JAMA study: Coronary CTA poses substantial cancer risk in select patients

By Cheryl Hall Harris, R.N., AuntMinnie.com contributing writer

July 17, 2007 -- Sixty-four slice coronary CT angiography (CTA) forges ahead as the go-to imaging modality in coronary artery disease, but the diagnostic test carries a significant risk for radiation-induced cancer, especially in women and younger patients, according to a study published today in the Journal of the American Medical Association.

In their phantom model study, Dr. Andrew Einstein, Ph.D., and colleagues estimated the age-specific lifetime attributable cancer risk (LAR) based on age, sex, and scan protocol. They found that "rather than a relatively constant risk of cancer in 1 person per 1000 to 2000 exposed, the LAR ranged from less than 0.02% to nearly 1%" (JAMA, July 18, 2007, Vol. 293:3, pp. 317-323).

Einstein is an assistant professor of clinical medicine at Columbia University College of Physicians and Surgeons in New York City. His co-authors are Dr. Milena Henzlova, Ph.D., of Mount Sinai Medical Center in New York City and Dr. Sanjay Rajagopalan at Ohio State University in Columbus.

Standard spiral CT protocols, including electrocardiographically controlled tube current modulation (ECTCM), were performed on standardized male and female anthropomorphic mathematical phantoms coupled with the application of Monte Carlo simulations to estimate statistical distribution of dose. Data was correlated with calculated age- and sex-specific LARs of individual cancers using the framework of the 2006 National Research Council's Biological Effects of Ionizing Radiation VII (BEIR VII Phase 2) report.

Doses from the coronary CTA protocols
        Organ equivalent doses, mSv*
Sex ECTCM Aorta Effective
dose, mSv**
Breast Lung
Female No No 21 77 74
Male No No 15   65
Female Yes Yes 19 52 59
Male Yes Yes 15   58
*Organ equivalent doses reported here only for organs with a dose > 10 mSv for standard male or female patient; the doses are displayed here as integers, although more significant figures were retained for calculations.
**Effective dose determined using International Commissionon on Radiological Protection Publication 60 tissue weighting factors.
Adapted from Table 1, Einstein A, Henzlova M, and Rajagopalan S, "Estimating Risk of Cancer Associated With Radiation Exposure From 64-Slice Computed Tomography Coronary Angiography," Journal of the American Medical Association, July 18, 2007, Vol. 298:3: 317-323.

They found that organ doses ranged from 42-91 mSv for the lungs and 50-80 mSv for the female breast. The lifetime cancer risk estimates for standard cardiac scans came in at 1 in 143 for a 20-year-old woman to 1 in 3,261 for an 80-year-old male. Other study results:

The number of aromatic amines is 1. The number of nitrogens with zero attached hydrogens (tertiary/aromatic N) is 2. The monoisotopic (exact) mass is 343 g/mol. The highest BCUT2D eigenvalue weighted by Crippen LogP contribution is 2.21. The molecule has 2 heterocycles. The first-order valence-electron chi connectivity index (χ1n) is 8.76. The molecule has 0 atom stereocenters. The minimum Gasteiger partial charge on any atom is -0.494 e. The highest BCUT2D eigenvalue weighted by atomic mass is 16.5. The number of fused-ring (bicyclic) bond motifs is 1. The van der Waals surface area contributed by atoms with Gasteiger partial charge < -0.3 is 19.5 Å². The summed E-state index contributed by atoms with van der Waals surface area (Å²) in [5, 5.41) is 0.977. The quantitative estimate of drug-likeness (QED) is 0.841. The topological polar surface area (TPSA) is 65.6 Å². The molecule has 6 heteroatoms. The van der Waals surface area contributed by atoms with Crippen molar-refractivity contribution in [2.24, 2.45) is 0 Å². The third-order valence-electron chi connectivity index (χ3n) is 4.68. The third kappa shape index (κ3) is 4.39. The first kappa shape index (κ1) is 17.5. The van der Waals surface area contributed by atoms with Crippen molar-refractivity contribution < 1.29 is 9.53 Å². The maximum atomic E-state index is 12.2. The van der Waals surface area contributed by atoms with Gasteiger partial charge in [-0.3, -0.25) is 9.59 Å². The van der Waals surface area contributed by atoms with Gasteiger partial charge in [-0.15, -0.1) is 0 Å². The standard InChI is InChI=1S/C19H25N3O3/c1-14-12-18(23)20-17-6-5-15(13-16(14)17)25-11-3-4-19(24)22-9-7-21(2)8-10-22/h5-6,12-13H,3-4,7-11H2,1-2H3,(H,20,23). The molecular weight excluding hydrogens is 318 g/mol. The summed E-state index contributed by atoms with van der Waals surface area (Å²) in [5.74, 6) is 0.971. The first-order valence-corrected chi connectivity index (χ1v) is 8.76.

• A combined CT scan of the heart and aorta posted higher LARs, up to 1 in 114 for a 20-year-old woman.
  • The estimated cancer risk using ECTCM was 1 in 715 for a 60-year-old woman and 1 in 1,911 for a 60-year-old man.
  • By using ECTCM, the risk estimate for a 20-year-old female decreased to 1 in 219 and to 1 in 5,017 for a 20-year-old male.

The authors explained that "risks were particularly high for women in their 20s and decreased markedly as a function of age.... The leading cause of cancer in women from a (coronary CTA) scan was breast cancer until 32 years of age, after which lung cancer risk exceeded that of breast cancer." In addition, "estimated risks were considerably lower in men ... and decreased as a function of age."

In an interview with AuntMinnie.com, Einstein said he anticipated three major implications for clinical practice based on the results of this study. 

Einstein acknowledged that coronary CTA does provide rapid assessment of a patient who presents with chest pain, but recommended that, in younger women, the value of such a scan should be weighed against potential cancer risk.

It's a different story for older patients, Einstein said. In older patients, "if you're thinking about ordering the test because of some clinical suspicion of coronary disease, the potential benefits of treating the coronary disease far, far outweigh the risks associated with the radiation of the test," he stated.

Finally, these study results should sway clinicians to think carefully about using coronary CTA as a screening tool. "Until we have evidence that screening in this manner improves outcomes for patients -- now knowing there is some cancer risk associated with it -- it is not something I would recommend, without discussing it with a physician first, and then it should only be recommended for a specific reason," Einstein said. He also warned that the additive effects of radiation exposure during multiple scans should be considered.

Efforts by CT vendors to develop low-dose scanning techniques are commendable, Einstein said, adding that in a few years' time, more effective tube current modulation, step-and-shoot scan protocols, breast shielding, and dual detector technology will address radiation concerns.

"It is not going to eliminate the cancer risk entirely, but whatever we can do to reduce that risk is important in advancing the technology of CT angiography," Einstein said.

By Cheryl Hall Harris, R.N.
AuntMinnie.com contributing writer
July 17, 2007

Coronary CTA results correlate with all-cause mortality, June 19, 2007

64-slice CTA upheld as dependable test for ruling out CAD, April 30, 2007

Report: U.S. exposure to medical radiation skyrockets, April 19, 2007

ACR issues white paper on radiation dose, April 19, 2007

Radiation dose slashed in 64-slice coronary CTA, February 15, 2007

Copyright © 2007 AuntMinnie.com

 

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